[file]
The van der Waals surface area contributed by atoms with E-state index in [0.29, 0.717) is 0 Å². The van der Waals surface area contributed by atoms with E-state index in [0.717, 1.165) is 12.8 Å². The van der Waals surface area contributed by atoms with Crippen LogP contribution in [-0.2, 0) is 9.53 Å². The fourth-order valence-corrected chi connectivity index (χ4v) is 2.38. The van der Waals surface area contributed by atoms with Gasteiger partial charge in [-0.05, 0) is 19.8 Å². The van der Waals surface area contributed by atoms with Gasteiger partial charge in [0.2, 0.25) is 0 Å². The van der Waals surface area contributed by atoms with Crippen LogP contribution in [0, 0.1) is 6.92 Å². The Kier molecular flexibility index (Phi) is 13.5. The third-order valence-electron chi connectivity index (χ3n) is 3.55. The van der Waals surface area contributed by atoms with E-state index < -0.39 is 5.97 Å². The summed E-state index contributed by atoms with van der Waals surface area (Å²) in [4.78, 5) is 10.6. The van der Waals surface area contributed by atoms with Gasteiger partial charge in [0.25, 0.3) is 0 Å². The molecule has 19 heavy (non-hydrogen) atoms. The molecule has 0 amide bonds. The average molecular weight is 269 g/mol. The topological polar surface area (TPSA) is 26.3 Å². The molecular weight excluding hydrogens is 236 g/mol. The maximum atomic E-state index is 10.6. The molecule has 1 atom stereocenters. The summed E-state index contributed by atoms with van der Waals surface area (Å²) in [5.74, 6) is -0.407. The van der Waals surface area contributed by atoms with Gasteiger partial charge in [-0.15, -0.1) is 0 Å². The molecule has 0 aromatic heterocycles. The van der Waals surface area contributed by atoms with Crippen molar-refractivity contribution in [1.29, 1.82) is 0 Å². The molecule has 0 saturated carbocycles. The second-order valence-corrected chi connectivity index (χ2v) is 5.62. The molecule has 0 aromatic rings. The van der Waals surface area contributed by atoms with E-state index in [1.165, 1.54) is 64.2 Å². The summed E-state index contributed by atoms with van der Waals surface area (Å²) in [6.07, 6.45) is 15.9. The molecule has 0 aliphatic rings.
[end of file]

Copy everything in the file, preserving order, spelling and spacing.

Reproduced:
The van der Waals surface area contributed by atoms with E-state index in [0.29, 0.717) is 0 Å². The van der Waals surface area contributed by atoms with E-state index in [0.717, 1.165) is 12.8 Å². The van der Waals surface area contributed by atoms with Crippen LogP contribution in [-0.2, 0) is 9.53 Å². The fourth-order valence-corrected chi connectivity index (χ4v) is 2.38. The van der Waals surface area contributed by atoms with Gasteiger partial charge in [-0.05, 0) is 19.8 Å². The van der Waals surface area contributed by atoms with Gasteiger partial charge in [0.2, 0.25) is 0 Å². The van der Waals surface area contributed by atoms with Crippen LogP contribution in [0, 0.1) is 6.92 Å². The Kier molecular flexibility index (Phi) is 13.5. The third-order valence-electron chi connectivity index (χ3n) is 3.55. The van der Waals surface area contributed by atoms with E-state index < -0.39 is 5.97 Å². The summed E-state index contributed by atoms with van der Waals surface area (Å²) in [4.78, 5) is 10.6. The van der Waals surface area contributed by atoms with Gasteiger partial charge in [0.25, 0.3) is 0 Å². The molecule has 19 heavy (non-hydrogen) atoms. The molecule has 0 amide bonds. The average molecular weight is 269 g/mol. The topological polar surface area (TPSA) is 26.3 Å². The molecular weight excluding hydrogens is 236 g/mol. The maximum atomic E-state index is 10.6. The molecule has 1 atom stereocenters. The summed E-state index contributed by atoms with van der Waals surface area (Å²) in [5.74, 6) is -0.407. The van der Waals surface area contributed by atoms with Gasteiger partial charge in [-0.15, -0.1) is 0 Å². The molecule has 0 aromatic heterocycles. The van der Waals surface area contributed by atoms with Crippen molar-refractivity contribution in [1.29, 1.82) is 0 Å². The molecule has 0 saturated carbocycles. The second-order valence-corrected chi connectivity index (χ2v) is 5.62. The molecule has 0 aromatic rings. The van der Waals surface area contributed by atoms with E-state index in [1.165, 1.54) is 64.2 Å². The summed E-state index contributed by atoms with van der Waals surface area (Å²) in [6.07, 6.45) is 15.9. The molecule has 0 aliphatic rings.